On February 15, Loughborough Town Hall saw the return of The Vintage Fair, to which hoards of vintage hunters flocked in search of something unique. From cake stalls to jewellery to clothes, the Vintage Fair has something for everyone.

Now I’m pretty new to the vintage scene, as it is a fashion area that I have always been intrigued by but somehow hadn’t quite got the knack for. How do I get it right? What am I looking for? Unless I somehow stumble across a Chanel handbag from the 1970s for £25, how do I know I’m getting a good deal?

Luckily I met some experts who were willing to share some of their expertise with me, what I should be looking for and how to complete a vintage outfit with some beauty tips.

Sometimes there can be a stigma attached to vintage hunting that the quality isn’t going to be great, but do not be deterred by this.  Check the seam quality, was the first piece of advice I was given, and if there is a slight hole and if it’s fixable and you really like it, then buy it as seams can easily be re-stitched.  If there is a noticeable tear in the fabric, think twice, as you may be spending too much to justify fixing it yourself.

Similarly, check for any staining. Most retailers will have already done this, but always double check. As with tears, if there is a slight stain that should come out, then it is probably worth buying. Just bear in mind that these items are second-hand – so don’t expect 100% amazing quality.

Once the quality control is complete, check the detailing, this where you can have some fun with personalisation. Buttons, fastenings and zips can all easily be replaced and updated to give your newly loved item fresh revitalisation, keeping it unique and individual.

Looking at the catwalks from this season and further ahead to Autumn/Winter, there is most definitely a reminiscent feel for the 1920s-1960s, so these fairs are the perfect place for finding an item that’s bang on trend.

I spotted lots of lace in a range of pastel colours, which is perfect for the spring months, but also in darker colours such as navy and black for winter, in pieces from dresses to shirts to even headbands.

Chunky knitwear with a Fair Isle print looked super snug, and ideal for those colder days and on-trend for next season’s colder months.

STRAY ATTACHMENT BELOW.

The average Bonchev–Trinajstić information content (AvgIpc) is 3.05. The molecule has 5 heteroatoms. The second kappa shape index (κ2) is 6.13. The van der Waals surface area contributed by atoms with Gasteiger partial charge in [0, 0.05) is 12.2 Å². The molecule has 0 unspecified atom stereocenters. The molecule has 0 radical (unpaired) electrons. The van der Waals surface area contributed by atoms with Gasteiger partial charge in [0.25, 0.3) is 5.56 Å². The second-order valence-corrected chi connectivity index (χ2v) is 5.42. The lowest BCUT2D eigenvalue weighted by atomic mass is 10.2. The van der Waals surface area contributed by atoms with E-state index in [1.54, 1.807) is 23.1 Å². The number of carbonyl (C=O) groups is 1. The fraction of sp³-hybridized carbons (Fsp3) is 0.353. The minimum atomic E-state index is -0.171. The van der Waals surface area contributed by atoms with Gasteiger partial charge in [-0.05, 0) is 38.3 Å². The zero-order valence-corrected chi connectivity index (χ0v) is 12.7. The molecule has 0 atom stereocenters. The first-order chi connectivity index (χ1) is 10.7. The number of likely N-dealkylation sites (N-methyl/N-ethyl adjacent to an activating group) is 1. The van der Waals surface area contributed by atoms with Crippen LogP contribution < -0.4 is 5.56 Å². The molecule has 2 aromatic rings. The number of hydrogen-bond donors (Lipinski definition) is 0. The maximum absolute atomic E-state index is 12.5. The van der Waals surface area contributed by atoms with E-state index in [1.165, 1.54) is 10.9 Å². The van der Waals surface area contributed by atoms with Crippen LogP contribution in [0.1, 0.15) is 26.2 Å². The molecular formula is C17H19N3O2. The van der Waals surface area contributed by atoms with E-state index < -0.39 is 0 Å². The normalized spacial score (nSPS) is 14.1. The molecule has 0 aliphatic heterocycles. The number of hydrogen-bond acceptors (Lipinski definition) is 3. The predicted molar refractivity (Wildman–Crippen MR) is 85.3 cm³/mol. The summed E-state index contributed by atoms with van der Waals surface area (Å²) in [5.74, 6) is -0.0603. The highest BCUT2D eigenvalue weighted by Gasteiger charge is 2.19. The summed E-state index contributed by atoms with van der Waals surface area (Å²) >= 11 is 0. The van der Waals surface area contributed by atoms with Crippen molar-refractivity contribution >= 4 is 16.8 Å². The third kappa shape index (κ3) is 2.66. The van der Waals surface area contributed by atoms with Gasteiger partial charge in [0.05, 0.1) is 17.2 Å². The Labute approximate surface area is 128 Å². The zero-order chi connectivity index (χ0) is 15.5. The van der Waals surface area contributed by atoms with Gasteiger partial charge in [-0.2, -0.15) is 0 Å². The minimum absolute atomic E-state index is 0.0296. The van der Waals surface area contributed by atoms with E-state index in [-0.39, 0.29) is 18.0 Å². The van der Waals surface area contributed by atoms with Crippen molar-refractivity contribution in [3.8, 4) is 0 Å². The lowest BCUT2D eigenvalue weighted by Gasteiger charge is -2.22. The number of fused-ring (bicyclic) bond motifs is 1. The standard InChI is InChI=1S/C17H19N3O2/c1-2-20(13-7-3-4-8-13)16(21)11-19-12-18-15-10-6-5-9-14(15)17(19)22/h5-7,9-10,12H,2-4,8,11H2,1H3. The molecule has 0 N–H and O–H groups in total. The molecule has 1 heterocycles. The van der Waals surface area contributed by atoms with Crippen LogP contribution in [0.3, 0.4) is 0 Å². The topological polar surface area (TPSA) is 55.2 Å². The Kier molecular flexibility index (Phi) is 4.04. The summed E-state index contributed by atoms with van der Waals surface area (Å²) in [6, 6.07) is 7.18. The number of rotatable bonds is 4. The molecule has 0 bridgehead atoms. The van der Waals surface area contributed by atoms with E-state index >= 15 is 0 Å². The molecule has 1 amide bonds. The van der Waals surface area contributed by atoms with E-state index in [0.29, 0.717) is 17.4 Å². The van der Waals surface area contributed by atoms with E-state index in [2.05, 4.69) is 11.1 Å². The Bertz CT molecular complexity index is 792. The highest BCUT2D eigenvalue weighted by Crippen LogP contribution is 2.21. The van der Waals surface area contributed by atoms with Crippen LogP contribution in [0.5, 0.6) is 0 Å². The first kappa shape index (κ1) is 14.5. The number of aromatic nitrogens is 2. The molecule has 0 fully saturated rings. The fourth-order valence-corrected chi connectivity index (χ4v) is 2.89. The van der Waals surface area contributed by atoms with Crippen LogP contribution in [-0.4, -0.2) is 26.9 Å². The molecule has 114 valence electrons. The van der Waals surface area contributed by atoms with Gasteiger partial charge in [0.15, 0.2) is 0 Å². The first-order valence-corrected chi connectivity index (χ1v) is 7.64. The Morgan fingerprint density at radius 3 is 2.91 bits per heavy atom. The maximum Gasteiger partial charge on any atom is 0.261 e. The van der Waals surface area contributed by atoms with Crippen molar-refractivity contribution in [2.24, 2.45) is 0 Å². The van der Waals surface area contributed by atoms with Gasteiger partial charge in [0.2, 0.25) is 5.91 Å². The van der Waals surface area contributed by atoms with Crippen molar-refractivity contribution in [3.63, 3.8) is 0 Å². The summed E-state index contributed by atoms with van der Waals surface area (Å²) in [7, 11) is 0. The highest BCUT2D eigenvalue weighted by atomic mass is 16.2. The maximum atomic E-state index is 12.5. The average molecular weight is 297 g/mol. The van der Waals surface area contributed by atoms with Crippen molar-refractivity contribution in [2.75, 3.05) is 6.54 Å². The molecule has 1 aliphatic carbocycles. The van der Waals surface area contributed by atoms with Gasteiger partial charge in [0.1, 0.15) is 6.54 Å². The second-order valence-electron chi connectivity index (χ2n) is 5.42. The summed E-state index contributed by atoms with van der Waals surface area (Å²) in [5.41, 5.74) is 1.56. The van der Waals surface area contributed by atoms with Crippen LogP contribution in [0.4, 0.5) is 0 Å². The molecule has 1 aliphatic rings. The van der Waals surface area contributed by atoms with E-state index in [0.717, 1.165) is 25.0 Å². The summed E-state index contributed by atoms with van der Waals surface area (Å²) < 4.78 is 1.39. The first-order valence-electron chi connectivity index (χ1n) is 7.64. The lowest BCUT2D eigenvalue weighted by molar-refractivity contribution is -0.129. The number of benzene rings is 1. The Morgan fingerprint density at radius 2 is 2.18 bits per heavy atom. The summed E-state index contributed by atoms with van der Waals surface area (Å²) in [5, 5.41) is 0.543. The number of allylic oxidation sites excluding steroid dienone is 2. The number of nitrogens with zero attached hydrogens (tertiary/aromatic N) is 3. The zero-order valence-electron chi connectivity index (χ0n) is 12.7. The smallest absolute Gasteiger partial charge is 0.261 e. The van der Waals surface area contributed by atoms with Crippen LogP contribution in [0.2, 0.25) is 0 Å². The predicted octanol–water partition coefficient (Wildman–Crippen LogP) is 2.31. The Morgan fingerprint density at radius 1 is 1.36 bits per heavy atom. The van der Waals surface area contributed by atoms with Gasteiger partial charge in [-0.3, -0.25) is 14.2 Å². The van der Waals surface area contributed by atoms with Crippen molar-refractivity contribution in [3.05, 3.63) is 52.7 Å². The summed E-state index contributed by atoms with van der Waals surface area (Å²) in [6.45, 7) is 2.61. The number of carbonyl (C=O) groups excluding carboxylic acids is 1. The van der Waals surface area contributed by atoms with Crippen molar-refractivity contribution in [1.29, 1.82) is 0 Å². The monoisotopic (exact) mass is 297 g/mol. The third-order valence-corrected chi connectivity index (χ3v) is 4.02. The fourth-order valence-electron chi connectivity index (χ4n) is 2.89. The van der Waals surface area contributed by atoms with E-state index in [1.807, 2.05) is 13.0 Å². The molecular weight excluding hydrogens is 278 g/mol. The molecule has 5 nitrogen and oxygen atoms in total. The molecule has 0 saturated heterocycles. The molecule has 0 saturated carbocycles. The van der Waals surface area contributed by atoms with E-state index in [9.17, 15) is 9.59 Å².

The rails were also filled with girly full skirts and dresses, which would look perfect with a thick waist belt for a Grease inspired 50’s look.

Alternatively, with the 1920s making a comeback, keep an eye out for drop-waist dresses with spaghetti straps, and complete the outfit with a cute clutch to give a vintage inspired look a modern twist. Although these clothes are old, I was also given the advice, make sure it is wearable now, so bear in mind the season’s trends before you head out.

One thing I did notice was a sea of denim shorts in a variety of shapes, colours and lengths. Joey Essex would be in his element. One customer told me they’re her favourite item to buy “because you can customise them even more […] bleach them, fray them, cut them, add an appliqué to keep them personalised”.  At a fraction of the high-street price, I am definitely sold!

Boys, don’t worry I didn’t forget about you.

There were quite a few men shopping at the fair too, not just being dragged along. Stall owner, Mike Lynam, who describes his own style as “country farmer” gave me a few tips on shopping for male vintage. The late 1950’s-mid 1960’s are big news in the vintage world, so keep an eye out for brogues and oversized tweed coats.

The 1980’s are still in for the boys, and this style seemed to dominate the fair. Adidas jackets are popular and are selling really well at the moment as is reworked denim in shirts, shorts and jackets. But if you’re looking for something that will last, a sheep skin lined coat or fur coat both remain best sellers for both male and female fashion.

Beauty trends have also been inspired by prior decades, taking over the red carpet and being emulated on the high street. Lynsey Le Keux from Le Keux events, describes her ultimate vintage idol as “Bettie Page”, the American pin-up from the 1950’s who is famed for her jet black hair, short fringe and blue eyes, and lists Dita Von Teese as another icon; “The red lip is something every woman should master, because there is a shade out there to suit every skin tone”. Fairer skin tones should look for a red with a blue undertone, whilst warmer skin tones can get away with cherry reds.

A nail trend to try is to leave the crescent of the nail free from polish and paint the rest red for a throw-back feel that Dita herself is a fan of. Hair wise, try a cute headscarf tied in a bow on top of your head or curl your hair with rollers and brush out once cool, for a softer finish then complete with a side quiff.

So, as I pottered around the town hall, somewhat naively overwhelmed by how popular vintage fashion has become, I had gained a new found understanding of what to look for and how to style it up to keep it unique, leaving me feeling satisfied with a new eye for vintage, and a £3 hermés- esque scarf in the bag too!

If you were unlucky to miss out, then pencil these dates in for the rest of the local stops for the Vintage Fair; February 26 in Nottingham, March 3 in Birmingham or March 24 in Leicester. Believe me; you will not want to miss out!


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